Benefits Of Mainstreaming Deaf Children
Benefits of Mainstreaming Deaf Children
Mainstreaming deaf children involves placing the deaf students in general education classrooms but still maintaining some learning time in other special learning classes. Education experts believe the process of mainstreaming deaf children not only promotes effective learning, but it is also essential for healthy child growth. Here are other suggested benefits linked to mainstreaming deaf children.
1. Encourages socialization
Mainstreaming deaf children promotes socialization through providing deaf students the opportunity of learning how to fully operate in the world. Through having daily communications with her or his learning peers, a deaf student is thus able to build vital social skills. In general, social skills are applicable both in school situations and the future life as well. Furthermore, mainstreaming deaf children offers the deaf kids the chance to communicate with people who can hear. Such exposure is a great training for the children as they get ready for interacting with other people in the world.
2. Prevents student transfer
Another huge advantage related to mainstreaming deaf children is that the deaf children do not have to transfer to other institutions. They can live closer to home and attend their local schools. To attend special schools for deaf students, sometimes children have to live inside the school since it is very far from their homes. However, through mainstreaming deaf children, students can get the vital support from the friends and family as they continue living at home.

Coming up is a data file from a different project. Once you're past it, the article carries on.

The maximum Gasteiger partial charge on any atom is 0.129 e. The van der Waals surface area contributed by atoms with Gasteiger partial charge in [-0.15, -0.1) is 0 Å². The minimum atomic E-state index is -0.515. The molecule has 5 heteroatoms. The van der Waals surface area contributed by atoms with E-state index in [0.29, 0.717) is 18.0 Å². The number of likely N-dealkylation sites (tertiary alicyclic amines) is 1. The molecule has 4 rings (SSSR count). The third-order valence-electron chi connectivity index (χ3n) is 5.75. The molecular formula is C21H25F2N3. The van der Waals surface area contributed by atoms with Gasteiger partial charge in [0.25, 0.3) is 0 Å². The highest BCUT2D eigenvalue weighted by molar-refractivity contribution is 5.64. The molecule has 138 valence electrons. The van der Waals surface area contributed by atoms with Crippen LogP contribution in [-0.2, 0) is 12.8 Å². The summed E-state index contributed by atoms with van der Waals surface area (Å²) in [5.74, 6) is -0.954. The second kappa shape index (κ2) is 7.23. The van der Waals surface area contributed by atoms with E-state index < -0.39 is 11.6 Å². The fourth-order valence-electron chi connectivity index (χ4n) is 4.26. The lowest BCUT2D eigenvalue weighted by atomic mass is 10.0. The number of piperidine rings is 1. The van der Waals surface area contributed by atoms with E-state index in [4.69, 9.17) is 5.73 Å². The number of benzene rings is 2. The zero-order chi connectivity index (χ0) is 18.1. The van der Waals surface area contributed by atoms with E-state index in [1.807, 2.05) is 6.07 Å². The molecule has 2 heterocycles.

3. Provides access to extracurricular programs
Through interacting closely with other hearing students, the deaf children gain great access to various resources. Other than academic resources, deaf children will also take part in extracurricular and vocational programs. These resources may assist the student to develop socially, physically, emotionally and academically.
The risk of mainstreaming deaf children is that the deaf students may feel isolated, particularly if the other students and teacher are not proficient in sign language.